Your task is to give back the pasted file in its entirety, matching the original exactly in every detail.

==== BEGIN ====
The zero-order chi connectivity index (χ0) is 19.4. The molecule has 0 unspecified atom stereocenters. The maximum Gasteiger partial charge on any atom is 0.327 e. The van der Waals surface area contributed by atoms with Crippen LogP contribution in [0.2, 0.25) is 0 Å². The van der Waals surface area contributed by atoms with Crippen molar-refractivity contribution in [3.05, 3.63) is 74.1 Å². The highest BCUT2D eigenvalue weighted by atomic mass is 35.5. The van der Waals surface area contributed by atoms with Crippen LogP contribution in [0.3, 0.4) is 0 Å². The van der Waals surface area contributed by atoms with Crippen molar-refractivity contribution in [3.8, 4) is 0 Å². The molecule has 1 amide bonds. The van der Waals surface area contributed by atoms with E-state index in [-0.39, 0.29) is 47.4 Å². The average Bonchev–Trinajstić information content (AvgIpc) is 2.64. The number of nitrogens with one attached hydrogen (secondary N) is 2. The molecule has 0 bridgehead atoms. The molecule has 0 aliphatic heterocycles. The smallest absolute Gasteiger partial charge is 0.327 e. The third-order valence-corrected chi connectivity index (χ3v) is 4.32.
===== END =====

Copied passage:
The zero-order chi connectivity index (χ0) is 19.4. The molecule has 0 unspecified atom stereocenters. The maximum Gasteiger partial charge on any atom is 0.327 e. The van der Waals surface area contributed by atoms with Crippen LogP contribution in [0.2, 0.25) is 0 Å². The van der Waals surface area contributed by atoms with Crippen molar-refractivity contribution in [3.05, 3.63) is 74.1 Å². The highest BCUT2D eigenvalue weighted by atomic mass is 35.5. The van der Waals surface area contributed by atoms with Crippen LogP contribution in [0.3, 0.4) is 0 Å². The van der Waals surface area contributed by atoms with Crippen molar-refractivity contribution in [3.8, 4) is 0 Å². The molecule has 1 amide bonds. The van der Waals surface area contributed by atoms with E-state index in [-0.39, 0.29) is 47.4 Å². The average Bonchev–Trinajstić information content (AvgIpc) is 2.64. The number of nitrogens with one attached hydrogen (secondary N) is 2. The molecule has 0 bridgehead atoms. The molecule has 0 aliphatic heterocycles. The smallest absolute Gasteiger partial charge is 0.327 e. The third-order valence-corrected chi connectivity index (χ3v) is 4.32.